By Janet Wainscott
It’s seven o’clock on an autumn morning, low-tide and barely light, when the two-engine plane swoops over an expanse of sand dunes and lands half-way along the 16-kilometre stretch of ocean beach at Mason Bay on the isolated west coast of Stewart Island. We jump down onto the wet sand and stand trying to discern where sand and cloud and water begin and end. The wind whips up the sand and grey clouds billow over the pounding waves of the vast Southern Pacific Ocean, an ocean for whales and shipwrecks.
A few minutes later the plane, which can land on the beach only at low tide, takes off for the 10-minute return flight to Halfmoon Bay. We have six hours to walk from here, across the swampy centre of the Island to the landing at Freshwater Creek where we will be picked up at high-tide by a water taxi and returned to Halfmoon Bay. We’re told we should be able to cover the distance easily in four hours.
Our fellow passengers, two English tourists, don’t dwell; they set off briskly, wielding shiny walking poles. They tell us that they hope to see kiwi, and maybe they will. It’s rare to see kiwi in the wild and rarer still to see this normally-nocturnal bird in daylight, but Mason Bay is one of the best places to see kiwi, and the Stewart Island Brown kiwi is unusual in that it can sometimes be seen feeding in daylight hours.
I’m drawn to Stewart Island and Mason Bay by a chain of family connections that go back to my great-grandfather who arrived here, almost by accident, at the end of the nineteenth century. His comfortable upbringing in England was cut short by his father’s bankruptcy and he came or was sent to New Zealand, alone, as a sixteen-year old boy. A few years later he met two cousins by chance in a pub in Invercargill and they persuaded him to come to Stewart Island and work for them on their farm at Mason Bay. He remained on the island for most of his life, working in sawmills.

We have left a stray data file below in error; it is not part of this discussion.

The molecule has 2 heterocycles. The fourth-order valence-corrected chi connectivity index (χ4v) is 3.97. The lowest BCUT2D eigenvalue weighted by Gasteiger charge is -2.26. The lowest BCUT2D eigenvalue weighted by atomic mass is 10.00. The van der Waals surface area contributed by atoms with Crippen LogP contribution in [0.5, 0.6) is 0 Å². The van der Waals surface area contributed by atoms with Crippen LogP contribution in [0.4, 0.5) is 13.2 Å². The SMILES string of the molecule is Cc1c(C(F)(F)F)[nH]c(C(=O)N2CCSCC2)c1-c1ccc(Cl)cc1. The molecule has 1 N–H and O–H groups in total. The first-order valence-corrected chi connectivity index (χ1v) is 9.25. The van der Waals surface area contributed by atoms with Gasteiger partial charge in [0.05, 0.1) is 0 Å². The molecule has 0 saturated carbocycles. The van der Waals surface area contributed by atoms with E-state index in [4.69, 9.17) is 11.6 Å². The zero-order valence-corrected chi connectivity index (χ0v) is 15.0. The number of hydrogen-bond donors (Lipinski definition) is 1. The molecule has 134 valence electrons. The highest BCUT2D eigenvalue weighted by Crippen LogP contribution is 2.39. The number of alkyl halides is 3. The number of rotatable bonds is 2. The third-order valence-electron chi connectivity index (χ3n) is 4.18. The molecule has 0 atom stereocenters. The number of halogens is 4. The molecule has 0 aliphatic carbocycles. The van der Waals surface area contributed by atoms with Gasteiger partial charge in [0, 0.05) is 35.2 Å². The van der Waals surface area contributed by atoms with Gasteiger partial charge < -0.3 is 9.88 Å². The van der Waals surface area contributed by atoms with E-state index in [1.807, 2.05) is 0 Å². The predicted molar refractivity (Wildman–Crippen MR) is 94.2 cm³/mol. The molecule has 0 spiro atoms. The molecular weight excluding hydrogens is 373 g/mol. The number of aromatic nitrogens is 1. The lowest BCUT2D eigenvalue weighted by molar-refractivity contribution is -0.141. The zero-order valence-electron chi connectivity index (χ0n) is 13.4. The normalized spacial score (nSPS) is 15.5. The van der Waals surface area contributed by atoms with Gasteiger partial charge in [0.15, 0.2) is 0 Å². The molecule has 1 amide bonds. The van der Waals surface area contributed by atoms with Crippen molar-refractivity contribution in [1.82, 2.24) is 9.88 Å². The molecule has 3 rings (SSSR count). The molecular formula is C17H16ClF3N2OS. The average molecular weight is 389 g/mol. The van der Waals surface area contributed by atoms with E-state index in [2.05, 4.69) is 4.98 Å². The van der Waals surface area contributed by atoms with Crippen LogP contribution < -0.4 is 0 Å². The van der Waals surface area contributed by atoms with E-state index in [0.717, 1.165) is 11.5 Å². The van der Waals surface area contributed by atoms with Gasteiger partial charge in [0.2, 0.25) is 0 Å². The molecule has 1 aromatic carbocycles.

Unlike his father, my grandfather was born to an island life. He left to work on the mainland when he finished school, but all his life he called the Island ‘home’. It was home, too, for an assortment of my mother’s aunts and cousins, and the place where my mother sometimes spent school holidays in the early 1940s. On some of these holidays my mother stayed with her Aunt Dolly and Uncle Stan, who farmed sheep at Mason Bay.
The wind shimmies through the marram grass on the massive dunes that stretch the length of the beach and extend up to 3 kilometres inland. The marram grass, an introduced plant, is controversial. It was planted from the 1930s onwards in an effort to stablise the dunes and stop the incursion of sand, but the marram interferes with the natural dynamic of the moving sand and crowds out the smaller native sand-binding pikao, which is adapted to the rolling sands of an active dune system. There’s a programme to spray the marram grass to encourage the pikao to stage a comeback.
Aunt Dolly took an amateur interest in botany. She may not have anticipated the ecological consequences of marram grass, but she knew about the rare, endemic Gunnera hamiltonii, which creeps along sand dunes and forms a mat of rosettes of tiny purple-bronze serrated leaves. Aunt Dolly knew where the gunnera grew and guided visiting botanists through the dunes to see it.
On the inland side of the dunes, Aunt Dolly and Uncle Stan had their three-room wooden ‘homestead’. Further south along the beach, they built a one-room cottage out of flotsam—bits of wood and even a cabin door from shipwrecks.
I’m not sure why they built the beach cottage, or why they thought they could farm here. It was folly to farm in such a hostile climate where it rains two days out of three and sand dunes give way to swamp. Folly to try to stop the sand from shifting. Folly to build a flimsy cottage from flotsam. I don’t know whether the cottage was washed away or fell down or was pulled down. I like to think the ocean reclaimed it, broke it apart and washed the pieces up somewhere else.